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Commonwealth of Massachusetts

Public Reprimand No. 2007-24



Joel Jay Rogge

Order (public reprimand) entered by the Board September 28, 2007.

SUMMARY1


The respondent represented a client over the course of several years in personal matters and as the managing partner of a partnership that owned a horse stable. In June 1990, the respondent filed a lawsuit on behalf of the partnership against a couple to recover costs of boarding the couple’s horse. Over the course of the ensuing litigation, the defendants engaged in several acts that the partnership considered dishonest.

In September 1991, the defendants filed a petition for bankruptcy pursuant to Chapter 13 of the United States Bankruptcy Code without listing the partnership as a creditor. In December 1991, the respondent filed an adversary proceeding and notice of removal of the state action to the United States Bankruptcy Court. In March 1992, the defendants and the partnership reached a settlement. In return for dismissal of the adversary proceeding, the defendants gave the partnership a promissory note for $14,862.65 with monthly payments of $290 and an annual interest rate of 12% to be paid over a six-year period. The promissory note was secured by a second mortgage on the defendants’ residence. The defendants failed to make any payments on the promissory note.

In September 1997 the defendants were in default on their first mortgage and facing foreclosure. With interest, the total amount of the loan was approximately $175,000. The defendants obtained approval for mortgage loans totaling approximately $180,000, but approval for the loans was contingent on mortgage companies’ obtaining first and second mortgages on the defendants’ residence. The defendants’ mortgage broker contacted the respondent and offered the partnership $1500 in return for a discharge of the partnership’s mortgage.

The respondent understood that the proposed refinancing was necessary to prevent foreclosure and that there would likely be insufficient funds from a foreclosure to make any payment to the partnership. The respondent mistakenly believed that the partnership would consent to settling the claim rather than risk not collecting anything on the second mortgage. The respondent, however, did not consult with the managing partner or any partner concerning the offer of settlement. Without authority, the respondent notified the mortgage broker that the partnership agreed to accept $1500 as full payment for the partnership’s mortgage in return for a discharge.

In November 1997, the defendants closed on the refinancing loans. The closing attorney disbursed a check in the amount of $1500 to the respondent and requested the mortgage discharge. The respondent deposited the $1500 into his IOLTA account, but did not tell the closing attorney that he had not yet secured the discharge.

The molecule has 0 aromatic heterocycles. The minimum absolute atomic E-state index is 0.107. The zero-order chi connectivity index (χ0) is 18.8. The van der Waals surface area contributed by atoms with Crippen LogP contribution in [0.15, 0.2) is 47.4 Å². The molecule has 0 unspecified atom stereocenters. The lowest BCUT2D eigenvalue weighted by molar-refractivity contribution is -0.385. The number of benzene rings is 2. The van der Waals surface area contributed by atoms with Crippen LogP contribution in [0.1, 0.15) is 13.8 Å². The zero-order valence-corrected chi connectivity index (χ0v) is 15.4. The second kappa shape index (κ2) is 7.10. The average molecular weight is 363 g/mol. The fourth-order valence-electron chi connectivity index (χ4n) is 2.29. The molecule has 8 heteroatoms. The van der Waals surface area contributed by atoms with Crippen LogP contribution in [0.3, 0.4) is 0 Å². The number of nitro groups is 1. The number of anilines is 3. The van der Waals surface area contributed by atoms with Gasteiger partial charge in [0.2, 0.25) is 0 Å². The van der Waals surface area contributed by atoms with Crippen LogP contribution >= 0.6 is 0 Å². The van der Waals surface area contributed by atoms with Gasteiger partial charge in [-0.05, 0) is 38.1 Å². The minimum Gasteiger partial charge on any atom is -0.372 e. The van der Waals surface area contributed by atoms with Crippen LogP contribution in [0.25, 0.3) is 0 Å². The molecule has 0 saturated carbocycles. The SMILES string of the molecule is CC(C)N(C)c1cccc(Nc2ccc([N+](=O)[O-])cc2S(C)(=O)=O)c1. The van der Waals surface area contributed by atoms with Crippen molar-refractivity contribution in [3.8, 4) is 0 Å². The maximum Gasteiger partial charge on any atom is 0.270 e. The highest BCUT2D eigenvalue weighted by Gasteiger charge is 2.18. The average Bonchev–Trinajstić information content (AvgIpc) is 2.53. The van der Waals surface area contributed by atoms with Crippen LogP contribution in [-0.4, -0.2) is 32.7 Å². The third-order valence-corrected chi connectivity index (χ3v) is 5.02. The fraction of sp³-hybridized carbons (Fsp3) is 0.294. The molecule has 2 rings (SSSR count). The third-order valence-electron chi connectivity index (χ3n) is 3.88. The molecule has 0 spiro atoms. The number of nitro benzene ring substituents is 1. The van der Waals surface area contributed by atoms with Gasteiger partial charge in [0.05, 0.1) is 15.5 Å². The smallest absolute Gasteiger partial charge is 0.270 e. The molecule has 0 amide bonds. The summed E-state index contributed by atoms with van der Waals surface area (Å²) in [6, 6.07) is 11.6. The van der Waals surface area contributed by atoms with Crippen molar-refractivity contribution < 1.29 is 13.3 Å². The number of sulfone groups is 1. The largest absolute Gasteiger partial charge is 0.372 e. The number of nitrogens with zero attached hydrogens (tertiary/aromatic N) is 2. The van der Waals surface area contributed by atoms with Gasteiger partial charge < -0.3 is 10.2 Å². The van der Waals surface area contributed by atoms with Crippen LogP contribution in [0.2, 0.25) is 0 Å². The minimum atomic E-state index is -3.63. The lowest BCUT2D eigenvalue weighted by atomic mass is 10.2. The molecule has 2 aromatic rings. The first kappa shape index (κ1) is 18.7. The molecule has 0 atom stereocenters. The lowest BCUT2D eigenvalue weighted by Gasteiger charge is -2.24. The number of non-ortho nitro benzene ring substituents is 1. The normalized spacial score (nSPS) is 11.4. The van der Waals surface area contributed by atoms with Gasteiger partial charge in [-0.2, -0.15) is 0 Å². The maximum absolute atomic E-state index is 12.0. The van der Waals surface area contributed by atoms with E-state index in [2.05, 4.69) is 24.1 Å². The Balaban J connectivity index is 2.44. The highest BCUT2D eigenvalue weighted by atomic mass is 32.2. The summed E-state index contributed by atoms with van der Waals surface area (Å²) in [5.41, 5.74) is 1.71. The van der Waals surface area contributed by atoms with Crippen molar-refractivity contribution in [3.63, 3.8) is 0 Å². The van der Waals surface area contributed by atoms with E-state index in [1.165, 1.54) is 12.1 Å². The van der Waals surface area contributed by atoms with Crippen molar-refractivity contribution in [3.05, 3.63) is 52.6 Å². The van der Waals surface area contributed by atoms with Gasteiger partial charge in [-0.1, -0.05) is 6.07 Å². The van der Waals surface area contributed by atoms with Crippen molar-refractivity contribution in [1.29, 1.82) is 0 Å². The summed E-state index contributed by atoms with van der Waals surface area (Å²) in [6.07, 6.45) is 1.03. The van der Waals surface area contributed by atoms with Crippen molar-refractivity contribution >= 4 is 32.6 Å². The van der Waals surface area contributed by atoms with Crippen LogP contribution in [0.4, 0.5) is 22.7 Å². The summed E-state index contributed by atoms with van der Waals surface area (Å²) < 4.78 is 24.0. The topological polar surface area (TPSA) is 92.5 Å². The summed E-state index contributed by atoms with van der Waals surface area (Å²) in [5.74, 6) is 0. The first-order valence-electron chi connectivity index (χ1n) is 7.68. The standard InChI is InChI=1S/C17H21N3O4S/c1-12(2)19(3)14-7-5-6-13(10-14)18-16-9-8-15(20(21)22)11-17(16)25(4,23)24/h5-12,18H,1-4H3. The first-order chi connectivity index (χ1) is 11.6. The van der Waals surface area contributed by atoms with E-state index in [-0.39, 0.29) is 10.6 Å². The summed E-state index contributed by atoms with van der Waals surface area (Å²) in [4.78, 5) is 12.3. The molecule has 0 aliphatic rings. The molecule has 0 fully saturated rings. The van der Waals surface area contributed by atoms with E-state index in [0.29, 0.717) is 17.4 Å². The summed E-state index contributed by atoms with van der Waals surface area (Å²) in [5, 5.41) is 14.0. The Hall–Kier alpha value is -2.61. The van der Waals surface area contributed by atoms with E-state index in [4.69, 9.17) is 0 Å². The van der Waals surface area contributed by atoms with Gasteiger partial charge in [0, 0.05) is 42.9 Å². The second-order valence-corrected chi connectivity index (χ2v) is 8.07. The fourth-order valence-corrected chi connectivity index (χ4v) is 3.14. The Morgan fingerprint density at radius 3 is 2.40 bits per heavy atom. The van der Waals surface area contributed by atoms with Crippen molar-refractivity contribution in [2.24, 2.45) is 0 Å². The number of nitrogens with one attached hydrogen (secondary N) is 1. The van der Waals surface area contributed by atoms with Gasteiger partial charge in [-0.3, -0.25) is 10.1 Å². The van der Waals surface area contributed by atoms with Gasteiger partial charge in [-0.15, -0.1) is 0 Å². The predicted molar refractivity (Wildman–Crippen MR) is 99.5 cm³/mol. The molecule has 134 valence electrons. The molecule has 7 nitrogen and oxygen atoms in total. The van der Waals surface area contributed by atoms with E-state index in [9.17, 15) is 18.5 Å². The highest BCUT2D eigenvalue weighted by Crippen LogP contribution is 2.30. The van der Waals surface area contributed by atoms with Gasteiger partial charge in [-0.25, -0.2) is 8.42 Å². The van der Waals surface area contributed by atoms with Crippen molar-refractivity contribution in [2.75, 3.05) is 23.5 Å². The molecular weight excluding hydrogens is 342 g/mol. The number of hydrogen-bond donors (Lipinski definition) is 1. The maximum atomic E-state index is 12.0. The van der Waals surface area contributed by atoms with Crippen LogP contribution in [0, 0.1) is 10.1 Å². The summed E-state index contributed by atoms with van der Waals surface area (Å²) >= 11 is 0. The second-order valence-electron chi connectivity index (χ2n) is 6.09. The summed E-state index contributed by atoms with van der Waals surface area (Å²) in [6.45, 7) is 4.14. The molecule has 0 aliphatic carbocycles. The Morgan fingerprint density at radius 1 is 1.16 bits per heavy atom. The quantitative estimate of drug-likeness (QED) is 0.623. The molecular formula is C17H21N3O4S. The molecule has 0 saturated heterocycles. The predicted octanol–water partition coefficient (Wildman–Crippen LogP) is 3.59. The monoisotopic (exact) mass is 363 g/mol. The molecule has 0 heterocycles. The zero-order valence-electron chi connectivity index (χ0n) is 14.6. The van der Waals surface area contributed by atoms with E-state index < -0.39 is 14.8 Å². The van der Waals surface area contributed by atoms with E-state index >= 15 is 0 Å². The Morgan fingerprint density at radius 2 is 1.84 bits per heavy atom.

In December 1997, the respondent contacted the managing partner and advised him that the couple had offered $1500 in return for a discharge of the second mortgage. The managing partner notified the respondent that the partnership rejected the offer and preferred not to assist the couple in the refinancing, regardless of the financial consequences. The respondent did not advise the managing partner or anyone in the partnership that he had actually effected the settlement and was holding $1500. The respondent also failed to promptly notify the closing attorney that he would not be able to provide the mortgage discharge.

In January 1998, the respondent told the managing partner that he had effected the settlement of the mortgage in November 1997 and that he was holding $1500 in his trust account. The managing partner informed the respondent that he did not consent to the settlement and would not accept the funds. The respondent simply retained the $1500 in his IOLTA account without taking any action to notify the closing attorney or the couple.

In November 2002, the couple attempted to refinance their residence. They discovered that the partnership mortgage had not been discharged and contacted the respondent. In response, the respondent returned the $1500 to the couple. The couple refused to negotiate the check. The partnership’s mortgage remained in first position on the couple’s residence.

The respondent violated Canon Six, DR 6-101(A)(2), and Canon Seven, DR 7-101(A)(1) and (2), by settling the couple’s obligation to the partnership without his client’s consent. By failing to inform the managing partner in December 1997 that he had accepted the offer of settlement and that he was holding $1500 received on behalf of the partnership, the respondent violated Canon One, DR 1-102(A)(4) and (6), Canon Six, DR 6-102(A), and Canon Nine, DR 9-102(B)(1). By failing to promptly inform the closing attorney or the couple that his client had rejected the settlement and refused to provide the mortgage discharge, the respondent violated Canon One, DR 1-102(A)(4) and (6).

In mitigation, the respondent reasonably believed that the partnership would accept the settlement as the only means to obtain any payment. The respondent acted in good faith, had no financial interest in settling the claim, and expected and received no personal benefit from it.

The matter came before the Board of Bar Overseers on the parties’ stipulation of facts and rule violations and an agreed recommendation for discipline by public reprimand. On September 10, 2007, the Board voted to accept the parties’ stipulation and impose a public reprimand.


1 Compiled by the Board of Bar Overseers based on the record of proceedings before the Board.



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